Interim notes from the traveler.

Neighboring houses at Myton-on-Swale, my current location.

Good day to all. It’s 12:01 pm on a lovely Monday here in Myton-on-Swale. I interrupt the posts about the Hebrides to share some thoughts about travel in general. Then I’ll get back to it.

Traveling in the UK is distinctly odd because you don’t always remember you’re in a foreign country. Sure, you have to drive on the opposite side of the road. The people talk with unfamiliar accents. (I was going to say funny accents, but that seems judgemental, don’t you think? I constantly wonder what we sound like to them. “Nasal” I was told.) All the signs are in English. And everywhere you look, you see people who look, dress, carry shopping bags, yell to their friends, wave a paper in front of their face when hot, ride bikes and motorcycles in gear you recognize — all just like at home. So from time to time, it’s easy to forget that you’re in a different country. You’re going along, just doing what you need to do for the day and BOOM! you mess up in a major way because you took for granted that whatever it was should be done how you always do it. Case in point: yesterday I parked my car at the train station for the day. When I returned to it and prepared to drive home, I retrieved the parking stub and drove to the exit. There was no one there. I put the stub into the slot. It told me I hadn’t paid for parking. I looked around thinking “Well, there’s no one to pay!”. I put the stub in again. It repeated the same message. I was flummoxed. How was I supposed to pay for parking if there was no one to pay? And I couldn’t get the barrier to go up.

I was VERY lucky that no one was behind me, trying to get out. I put the car in reverse and backed out of the exit lane. I looked for the nearest place to pull over and think. I found a parking spot. I was just about to try to find a complete stranger to query when I saw the sign. “Pay for parking on Platform 1”. Ah! Okay. You pay for parking here BEFORE you get in your car and leave. Never would have occurred to me. So I went up to the train station and wandered around looking for a place to pay. There were a million people going home from York at the end of the weekend. I couldn’t see a sign for parking anywhere. Finally I stood in line at the information kiosk until I was able to ask a human where to pay for parking. She said “Right behind you, love, alright?” I went into the “travel centre” and found about a dozen machines, none of them saying anything except how to purchase train tickets. I went to the counter. A very nice lady told me I could pay for parking at any of the machines, but she would take care of it for me there. She was very nice about it. But apparently everyone knows that you pay for parking at the ticketing machines.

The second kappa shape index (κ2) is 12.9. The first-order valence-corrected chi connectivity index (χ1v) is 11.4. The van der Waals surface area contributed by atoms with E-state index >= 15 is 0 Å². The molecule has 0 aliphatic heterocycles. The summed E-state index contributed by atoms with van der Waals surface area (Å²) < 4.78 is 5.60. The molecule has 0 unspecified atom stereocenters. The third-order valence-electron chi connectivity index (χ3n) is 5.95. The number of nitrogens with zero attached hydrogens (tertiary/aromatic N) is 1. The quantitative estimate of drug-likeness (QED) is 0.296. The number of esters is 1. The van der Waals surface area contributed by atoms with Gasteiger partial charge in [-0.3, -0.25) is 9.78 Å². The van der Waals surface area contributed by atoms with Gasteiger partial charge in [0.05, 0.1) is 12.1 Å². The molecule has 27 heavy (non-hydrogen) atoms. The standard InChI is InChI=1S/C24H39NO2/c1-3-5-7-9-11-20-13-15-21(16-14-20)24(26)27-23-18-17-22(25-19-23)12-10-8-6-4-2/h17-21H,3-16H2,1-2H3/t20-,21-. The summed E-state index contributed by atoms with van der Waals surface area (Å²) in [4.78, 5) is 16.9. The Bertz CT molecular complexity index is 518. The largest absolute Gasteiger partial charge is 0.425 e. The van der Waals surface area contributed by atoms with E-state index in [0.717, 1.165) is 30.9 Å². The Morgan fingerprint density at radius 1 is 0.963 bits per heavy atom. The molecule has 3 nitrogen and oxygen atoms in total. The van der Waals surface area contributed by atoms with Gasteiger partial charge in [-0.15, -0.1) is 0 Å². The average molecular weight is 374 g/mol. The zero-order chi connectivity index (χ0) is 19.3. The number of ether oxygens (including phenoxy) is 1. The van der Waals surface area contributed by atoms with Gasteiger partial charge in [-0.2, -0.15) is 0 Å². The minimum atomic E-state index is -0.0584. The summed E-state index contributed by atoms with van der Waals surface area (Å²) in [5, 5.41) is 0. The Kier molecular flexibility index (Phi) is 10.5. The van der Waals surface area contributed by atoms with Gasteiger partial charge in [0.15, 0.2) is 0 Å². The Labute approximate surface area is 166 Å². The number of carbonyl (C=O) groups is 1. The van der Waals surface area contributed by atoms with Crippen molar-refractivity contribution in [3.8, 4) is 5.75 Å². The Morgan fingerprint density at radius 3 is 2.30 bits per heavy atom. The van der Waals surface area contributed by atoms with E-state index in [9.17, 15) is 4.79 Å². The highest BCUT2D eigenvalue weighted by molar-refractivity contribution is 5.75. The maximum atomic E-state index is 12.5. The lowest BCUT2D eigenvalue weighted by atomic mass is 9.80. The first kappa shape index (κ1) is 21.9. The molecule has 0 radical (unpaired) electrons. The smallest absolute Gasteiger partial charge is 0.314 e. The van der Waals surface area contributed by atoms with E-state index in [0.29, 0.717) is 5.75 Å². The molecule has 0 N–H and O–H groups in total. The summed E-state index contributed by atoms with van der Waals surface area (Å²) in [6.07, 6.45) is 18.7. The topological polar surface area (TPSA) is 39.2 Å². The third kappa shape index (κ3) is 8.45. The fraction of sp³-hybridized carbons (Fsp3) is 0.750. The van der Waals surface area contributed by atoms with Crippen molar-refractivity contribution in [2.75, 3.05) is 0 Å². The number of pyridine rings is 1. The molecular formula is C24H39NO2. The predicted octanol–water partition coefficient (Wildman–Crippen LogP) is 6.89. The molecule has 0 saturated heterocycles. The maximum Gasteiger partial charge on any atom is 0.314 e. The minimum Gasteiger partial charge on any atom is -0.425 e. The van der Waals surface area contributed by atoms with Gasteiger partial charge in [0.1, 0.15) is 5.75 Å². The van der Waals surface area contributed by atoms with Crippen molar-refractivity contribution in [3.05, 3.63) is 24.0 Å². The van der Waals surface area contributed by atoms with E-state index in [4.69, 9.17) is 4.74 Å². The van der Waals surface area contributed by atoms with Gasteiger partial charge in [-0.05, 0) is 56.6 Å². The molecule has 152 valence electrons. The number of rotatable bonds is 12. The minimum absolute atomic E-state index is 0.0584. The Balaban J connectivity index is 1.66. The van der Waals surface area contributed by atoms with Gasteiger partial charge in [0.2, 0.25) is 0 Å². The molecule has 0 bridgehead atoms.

Assumptions. They can get you in a lot of trouble.

I went to the gas station. I tried to pay for gas with a credit card. It wouldn’t take the card. I tried another. It wouldn’t take that one either. I left the car and went inside. The woman at the counter asked me if my cards had a certain type of technology (can’t remember the name) and they don’t. So, I said I would pay her at the cash register. Then I stood there, waiting for her to ask how much gas I would want. Because… in the US, you have to pay for gas before pumping, and if you don’t use all the money you’ve paid, you go to the cashier for your change afterwords. She just looked at me. And I jumped “Oh! I’m supposed to just pump the gas before paying?” She very patiently said “Yes, love, then come back here and we’ll take care of it.”